Regarding the cuff suture technique, these results are in agreement with those reported by Hung et al. [8], who did not observed any significant difference in immediate and late patency between the simple interrupted suture and cuff suture. Although there was some degree of endothelial proliferation in that technique, it did not affect the patency rate even though this pathological finding would be expected if even a trivial endothelial injury occurs. Harris et al. [7] showed high patency rates in 0.8-1 mm rat femoral arteries with only four sutures and cuff technique. In the small vessels, Kanajia [9] reported that the cuff technique was superior to the simple interrupted suture because it produced 98% patency in 0.5 mm vessels compared with the interrupted technique (0% patency). It is believed that the patency rate depends not only on the technique or the degree of the endothelial injury but also on the surgeon's competence, vessel size, size matching of the two vessel ends, and the coagulation cascade stimulation.

Pathological changes, particularly thromboses, are significant risks accompanying microvascular anastomosis [4]. This study showed that the simple interrupted suture produced considerable pathological changes compared with the other suture techniques. Pathological alterations due to the simple interrupted suture have been reported in anastomosed rabbit femoral arteries, and are manifested by endothelial loss and necrosis of the tunica media and tunica adventitia [13]. Acland and Trachtenberg [1] attributed the intimal damage to mechanical trauma and wound irritants that may be toxic to the endothelial lining. Moreover, Schubert et al. [15] reported that needle stitch trauma and intraluminal suture potentially cause vascular wall damage, thrombosis and intimal hyperplasia in a simple interrupted suture. There was less pathology produced by the simple continuous suture than with the simple interrupted suture. This can explain the short anastomotic time with the consequently less ischemia produced by the clamps. With the exception of marked luminal stenosis, which decreased gradually as a result of medial atrophy of both vessels, the sleeve suture technique showed moderate pathological changes. Wieslander and Aberg [19] reported that an end-in-end microvascular anastomosis resulted in considerable luminal stenosis in the central arteries of the ear of a rabbit. The present study showed that the cuff suture technique had a lower frequency of pathological changes. Hung et al. [8] also reported only slight changes between the two overlapping vessels in the cuff suture. As with the continuous and sleeve sutures, the cuff suture produced minimal stenosis. Consistent results were reported by Schubert et al. [15] in chicken jugular veins anastomosed using the modified cuff technique.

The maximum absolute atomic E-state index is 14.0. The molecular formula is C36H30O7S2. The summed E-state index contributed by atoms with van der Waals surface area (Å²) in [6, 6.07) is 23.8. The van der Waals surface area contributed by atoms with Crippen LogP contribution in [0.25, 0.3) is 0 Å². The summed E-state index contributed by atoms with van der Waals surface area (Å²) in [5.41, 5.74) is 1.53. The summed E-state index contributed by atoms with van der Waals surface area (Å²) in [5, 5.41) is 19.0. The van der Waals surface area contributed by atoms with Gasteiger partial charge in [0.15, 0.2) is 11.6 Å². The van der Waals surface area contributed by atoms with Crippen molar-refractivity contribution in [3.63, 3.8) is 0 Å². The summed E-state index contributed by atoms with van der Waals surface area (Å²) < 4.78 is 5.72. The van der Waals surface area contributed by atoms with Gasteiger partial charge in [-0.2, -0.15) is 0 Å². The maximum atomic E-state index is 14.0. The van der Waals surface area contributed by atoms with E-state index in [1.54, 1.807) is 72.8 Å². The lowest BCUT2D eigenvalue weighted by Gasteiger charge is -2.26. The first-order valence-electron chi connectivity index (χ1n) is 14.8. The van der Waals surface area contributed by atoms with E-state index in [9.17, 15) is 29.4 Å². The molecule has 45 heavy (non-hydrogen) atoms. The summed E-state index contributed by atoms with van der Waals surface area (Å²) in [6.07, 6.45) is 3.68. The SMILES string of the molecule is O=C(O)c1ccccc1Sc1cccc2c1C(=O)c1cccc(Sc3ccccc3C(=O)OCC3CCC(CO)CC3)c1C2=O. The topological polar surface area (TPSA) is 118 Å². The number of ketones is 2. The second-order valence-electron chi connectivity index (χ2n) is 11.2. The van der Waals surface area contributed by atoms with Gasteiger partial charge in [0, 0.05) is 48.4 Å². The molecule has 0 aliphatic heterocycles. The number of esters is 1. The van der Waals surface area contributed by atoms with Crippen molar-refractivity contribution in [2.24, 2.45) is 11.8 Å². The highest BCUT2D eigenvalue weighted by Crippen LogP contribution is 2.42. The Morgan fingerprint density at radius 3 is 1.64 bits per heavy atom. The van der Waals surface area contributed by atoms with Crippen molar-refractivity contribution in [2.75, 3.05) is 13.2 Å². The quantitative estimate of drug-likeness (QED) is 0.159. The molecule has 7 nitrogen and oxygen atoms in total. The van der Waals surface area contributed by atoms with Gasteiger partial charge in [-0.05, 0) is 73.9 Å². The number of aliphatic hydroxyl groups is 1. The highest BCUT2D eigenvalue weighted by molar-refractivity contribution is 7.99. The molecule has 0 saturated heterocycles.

In conclusion, regardless of the pathological changes that healed correctly after anastomosis, this study recommends the simple interrupted suture for anastomosing arteries with a diameter of 0.8-1.0 mm because it showed the highest patency rate, which is the essential criterion that guarantees a successful anastomosis compared with the other techniques. Sleeve and cuff suture techniques might be successful alternatives for a conventional interrupted suture based on the short anastomotic time and moderate pathological changes.


The authors wish to thank Prof. Salah H. Afifi, Department of Pathology, Faculty of Veterinary Medicine, Assiut University for proof reading this manuscript.